Volunteers needed in 'framing blitz'
Habitat rebuilding home destroyed by fire
Volunteer framers will begin erecting the skeleton of a new house this week for the well-known and well-liked Yuma elder whose home was destroyed by fire in December. And they're looking for more hands to rebuild on the same lot where Tony Gianopoulos had lived for decades.
A team from Yuma's Habitat for Humanity will hold a three-day “framing blitz” starting March 6. Habitat volunteer Dick Tennent said several experienced workers have agreed to come out, and with their knowledge they can guide novice framers. The plan is to have the house framed and roof-ready by the end of that week. Tennent said he already has 10 to 12 people coming to help, but another eight to 12 would be good and more would be all the better to ensure solid craftsmanship.
The back wall of the house, for example, will be 51 feet long, and “that takes a lot of work to be perfect,” he said.
Tennent said the city building inspector signed off on the footers and foundation on Feb. 15 so concrete could be poured, and on Thursday, the concrete contractor finished that portion of the project. Tennent hopes to have the lumber in on Monday so that a small crew can do some prep work, which will include cutting and numbering all the wall segments and marking the walls' locations on the slab.
Yuma opened its heart and pockets to Gianopoulos, 79, after the devastating blaze, donating money, furnishings, clothing, services and more to help him get back on his feet. He lost almost everything he owned in the wee hours of Dec. 9, when faulty wiring caught fire near his gas furnace as he slept in his living room.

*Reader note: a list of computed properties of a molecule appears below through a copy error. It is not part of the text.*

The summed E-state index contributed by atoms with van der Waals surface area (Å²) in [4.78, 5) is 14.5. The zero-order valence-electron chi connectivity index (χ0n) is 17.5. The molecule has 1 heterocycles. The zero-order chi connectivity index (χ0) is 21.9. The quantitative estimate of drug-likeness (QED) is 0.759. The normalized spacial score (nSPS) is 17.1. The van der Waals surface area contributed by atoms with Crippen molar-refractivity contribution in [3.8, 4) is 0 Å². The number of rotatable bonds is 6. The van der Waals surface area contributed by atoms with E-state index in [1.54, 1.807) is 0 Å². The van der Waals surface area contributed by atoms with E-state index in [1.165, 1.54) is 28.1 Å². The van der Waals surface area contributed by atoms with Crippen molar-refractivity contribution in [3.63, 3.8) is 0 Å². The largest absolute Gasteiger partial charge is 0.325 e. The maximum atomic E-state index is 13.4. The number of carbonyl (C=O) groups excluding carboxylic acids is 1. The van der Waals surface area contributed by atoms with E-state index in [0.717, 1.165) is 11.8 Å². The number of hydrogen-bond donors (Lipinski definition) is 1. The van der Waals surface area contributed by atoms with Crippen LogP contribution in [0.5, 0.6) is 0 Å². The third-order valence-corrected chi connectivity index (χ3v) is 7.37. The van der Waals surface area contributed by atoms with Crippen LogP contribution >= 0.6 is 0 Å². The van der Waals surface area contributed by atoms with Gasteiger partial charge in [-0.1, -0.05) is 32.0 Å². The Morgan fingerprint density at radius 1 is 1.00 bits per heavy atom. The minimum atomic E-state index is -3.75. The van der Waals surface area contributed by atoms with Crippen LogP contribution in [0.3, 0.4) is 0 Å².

The furnace exploded, and flames quickly consumed the small house at 1055 La Casita Drive. He was able to escape unharmed, but only with his nightclothes, a few photos and one of his two dogs (the dogs bolted, and he was able to find one a few days later; the other has not turned up). He had no homeowner's insurance.
He lived independently though, supporting himself with Social Security and his wage from his part-time greeter job at Yuma's Sam's Club. Gianopoulos has worked at the warehouse store for many years and was known for doodling smiley faces on shoppers' receipts.
Frank Carrillo, Yuma Habitat's executive director, frequently shopped at Sam's Club when he owned a restaurant and ran the lunch program at St. Francis of Assisi Catholic school.
“If you've ever been to Sam's Club you know Tony, and if you know Tony you'd understand the need to help build his home,” Carrillo said.
To join the framing blitz, call Dick Tennent at 305-0031 or Rick Drapala at 726-6896.
Hillary Davis can be reached at email@example.com or 539-6857. Find her on Facebook at Facebook.com/YSHillaryDavis or on Twitter at @YSHillaryDavis.